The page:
OVERALL To respond adaptively to the environment, the brain must process information to develop accurate and stable representations of the current state of the environment (?state representation?). This requires precise neural activity timing synchrony between prefrontal and sensory systems and within prefrontal networks. Our Center focuses on the unifying hypothesis that processes underlying state representation dysfunction are relevant to psychosis, providing a window into pathophysiologic heterogeneity and precision treatment. Four Projects span three species (nonhuman primates, mice, and humans) and eight methodologies (genetic manipulations, slice physiology, ensemble recordings, LFP, behavior, EEG, fMRI, cognitive training). We use a central computational perspective to translate and integrate across species and methodologies: Changes in neural information processing affect parameters underlying attractor dynamics and influence state representation processes. Such changes create observable effects in behavior and neurophysiology, which we can study through the lens of attractor network models to inform our understanding of pathophysiologic heterogeneity, clinical trajectories, and precision treatment. Each Project: 1) Uses the same behavioral tasks to probe components of state representation across species and experiments; 2) Accesses parallel neurophysiologic metrics, with a focus on neural system activity timing, excitatory-inhibitory balance, and noise; 3) Uses advanced data-driven causal discovery analyses to facilitate cross-paradigm integration and novel hypothesis generation. The Projects are supported by a Translational Neurophysiology Core, a Computational Core, and an Administrative Core.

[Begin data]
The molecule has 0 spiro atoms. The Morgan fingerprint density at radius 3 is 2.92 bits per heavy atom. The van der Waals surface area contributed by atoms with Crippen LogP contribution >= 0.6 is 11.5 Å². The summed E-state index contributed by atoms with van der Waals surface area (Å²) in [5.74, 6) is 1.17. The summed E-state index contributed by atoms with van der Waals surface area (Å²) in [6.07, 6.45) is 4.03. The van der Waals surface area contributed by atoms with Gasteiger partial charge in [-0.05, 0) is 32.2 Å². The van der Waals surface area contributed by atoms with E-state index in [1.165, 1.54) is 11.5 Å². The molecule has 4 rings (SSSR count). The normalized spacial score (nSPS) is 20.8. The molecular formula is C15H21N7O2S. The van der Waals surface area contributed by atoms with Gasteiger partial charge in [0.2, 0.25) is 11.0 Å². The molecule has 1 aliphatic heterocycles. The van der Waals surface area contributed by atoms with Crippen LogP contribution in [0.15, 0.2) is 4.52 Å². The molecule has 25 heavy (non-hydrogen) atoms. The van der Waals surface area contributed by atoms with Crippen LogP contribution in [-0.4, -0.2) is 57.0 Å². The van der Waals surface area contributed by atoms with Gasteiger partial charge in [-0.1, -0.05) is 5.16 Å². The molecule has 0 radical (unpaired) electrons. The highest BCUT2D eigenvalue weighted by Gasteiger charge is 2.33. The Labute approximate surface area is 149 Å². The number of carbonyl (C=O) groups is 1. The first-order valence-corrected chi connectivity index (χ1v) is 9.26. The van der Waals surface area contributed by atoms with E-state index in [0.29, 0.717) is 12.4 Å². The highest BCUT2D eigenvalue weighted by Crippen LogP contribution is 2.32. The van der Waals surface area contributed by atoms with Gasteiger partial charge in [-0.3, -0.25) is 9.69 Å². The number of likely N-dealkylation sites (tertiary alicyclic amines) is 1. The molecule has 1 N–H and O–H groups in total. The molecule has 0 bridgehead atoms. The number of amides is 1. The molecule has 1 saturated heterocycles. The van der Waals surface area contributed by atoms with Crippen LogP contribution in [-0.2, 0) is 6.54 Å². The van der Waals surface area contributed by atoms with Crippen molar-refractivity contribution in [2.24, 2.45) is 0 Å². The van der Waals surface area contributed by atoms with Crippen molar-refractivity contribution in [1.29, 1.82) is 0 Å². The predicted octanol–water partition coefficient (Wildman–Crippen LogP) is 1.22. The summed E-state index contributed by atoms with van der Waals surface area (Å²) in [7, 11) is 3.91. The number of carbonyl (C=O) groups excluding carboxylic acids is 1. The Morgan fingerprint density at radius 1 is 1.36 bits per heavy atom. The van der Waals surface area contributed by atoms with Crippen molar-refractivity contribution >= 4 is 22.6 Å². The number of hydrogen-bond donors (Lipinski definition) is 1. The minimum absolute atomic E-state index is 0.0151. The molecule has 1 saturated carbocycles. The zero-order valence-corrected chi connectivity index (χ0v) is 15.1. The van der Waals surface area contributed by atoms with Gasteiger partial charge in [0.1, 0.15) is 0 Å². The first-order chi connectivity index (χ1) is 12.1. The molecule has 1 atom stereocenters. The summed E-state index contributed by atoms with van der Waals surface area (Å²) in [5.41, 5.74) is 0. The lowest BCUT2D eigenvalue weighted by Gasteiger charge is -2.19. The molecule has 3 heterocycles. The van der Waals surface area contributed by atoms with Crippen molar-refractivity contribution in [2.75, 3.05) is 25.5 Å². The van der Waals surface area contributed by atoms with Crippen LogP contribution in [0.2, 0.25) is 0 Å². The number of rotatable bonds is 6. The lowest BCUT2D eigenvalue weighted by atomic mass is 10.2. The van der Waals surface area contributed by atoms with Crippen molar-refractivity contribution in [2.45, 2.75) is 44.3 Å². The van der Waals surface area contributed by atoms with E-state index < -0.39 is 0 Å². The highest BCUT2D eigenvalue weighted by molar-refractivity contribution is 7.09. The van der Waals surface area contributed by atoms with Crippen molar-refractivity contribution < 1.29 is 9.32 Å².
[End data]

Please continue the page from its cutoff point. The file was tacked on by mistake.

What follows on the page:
Aim 1 investigates behavior and neurophysiology of state representation dysfunctions characteristic of psychosis in a nonhuman primate model of prefrontal network failure in psychosis mediated through NMDA-R signaling (PROJECT 1); in mice with cell type-specific ablation of NMDA-R function and carrying psychosis- associated genetic variants (PROJECT 2); and from an EEG-fMRI study of healthy controls and people with early psychosis (PROJECT 3).
Aim 2 develops attractor network models of state representation at multiple levels of detail, incorporating behavioral, synaptic, and cellular microcircuit data from animal neurophysiology studies (PROJECTS 1 & 2) to identify parameters that account for state representation dysfunctions characteristic of psychosis and the behavioral and neurophysiological observations made in humans (PROJECTS 3 & 4).
Aims 3 and 4 focus on reliability and predictive significance of state representation dysfunctions in early psychosis, and precision treatment approaches targeting specific dysfunctions.
OVERALL To respond adaptively to the environment, the brain must process information to develop accurate and stable representations of the current state of the environment (termed ?state representation? in computational neuroscience). Our Center focuses on the unifying hypothesis that neural processes underlying state representation dysfunction are relevant to psychosis, providing a window into pathophysiologic heterogeneity and precision treatment.